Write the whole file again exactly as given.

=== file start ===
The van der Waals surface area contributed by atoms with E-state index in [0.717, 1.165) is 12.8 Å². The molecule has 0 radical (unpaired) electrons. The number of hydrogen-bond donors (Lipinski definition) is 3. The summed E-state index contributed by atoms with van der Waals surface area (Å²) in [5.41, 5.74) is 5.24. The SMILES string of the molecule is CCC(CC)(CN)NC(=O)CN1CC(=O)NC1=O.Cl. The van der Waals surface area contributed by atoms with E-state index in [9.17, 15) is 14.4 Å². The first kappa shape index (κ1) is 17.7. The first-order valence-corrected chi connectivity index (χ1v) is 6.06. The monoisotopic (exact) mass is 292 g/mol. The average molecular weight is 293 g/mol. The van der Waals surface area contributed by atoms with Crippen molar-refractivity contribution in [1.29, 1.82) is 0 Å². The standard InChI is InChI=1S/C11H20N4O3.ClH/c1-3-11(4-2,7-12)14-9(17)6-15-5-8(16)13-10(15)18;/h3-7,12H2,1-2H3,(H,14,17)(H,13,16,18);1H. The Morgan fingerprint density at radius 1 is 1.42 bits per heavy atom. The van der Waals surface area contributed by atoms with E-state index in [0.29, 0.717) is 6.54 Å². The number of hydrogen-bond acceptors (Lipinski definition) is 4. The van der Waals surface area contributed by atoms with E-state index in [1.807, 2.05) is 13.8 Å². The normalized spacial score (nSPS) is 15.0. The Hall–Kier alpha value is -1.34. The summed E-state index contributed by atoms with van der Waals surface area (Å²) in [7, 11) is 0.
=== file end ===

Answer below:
The van der Waals surface area contributed by atoms with E-state index in [0.717, 1.165) is 12.8 Å². The molecule has 0 radical (unpaired) electrons. The number of hydrogen-bond donors (Lipinski definition) is 3. The summed E-state index contributed by atoms with van der Waals surface area (Å²) in [5.41, 5.74) is 5.24. The SMILES string of the molecule is CCC(CC)(CN)NC(=O)CN1CC(=O)NC1=O.Cl. The van der Waals surface area contributed by atoms with E-state index in [9.17, 15) is 14.4 Å². The first kappa shape index (κ1) is 17.7. The first-order valence-corrected chi connectivity index (χ1v) is 6.06. The monoisotopic (exact) mass is 292 g/mol. The average molecular weight is 293 g/mol. The van der Waals surface area contributed by atoms with Crippen molar-refractivity contribution in [1.29, 1.82) is 0 Å². The standard InChI is InChI=1S/C11H20N4O3.ClH/c1-3-11(4-2,7-12)14-9(17)6-15-5-8(16)13-10(15)18;/h3-7,12H2,1-2H3,(H,14,17)(H,13,16,18);1H. The Morgan fingerprint density at radius 1 is 1.42 bits per heavy atom. The van der Waals surface area contributed by atoms with E-state index in [0.29, 0.717) is 6.54 Å². The number of hydrogen-bond acceptors (Lipinski definition) is 4. The van der Waals surface area contributed by atoms with E-state index in [1.807, 2.05) is 13.8 Å². The normalized spacial score (nSPS) is 15.0. The Hall–Kier alpha value is -1.34. The summed E-state index contributed by atoms with van der Waals surface area (Å²) in [7, 11) is 0.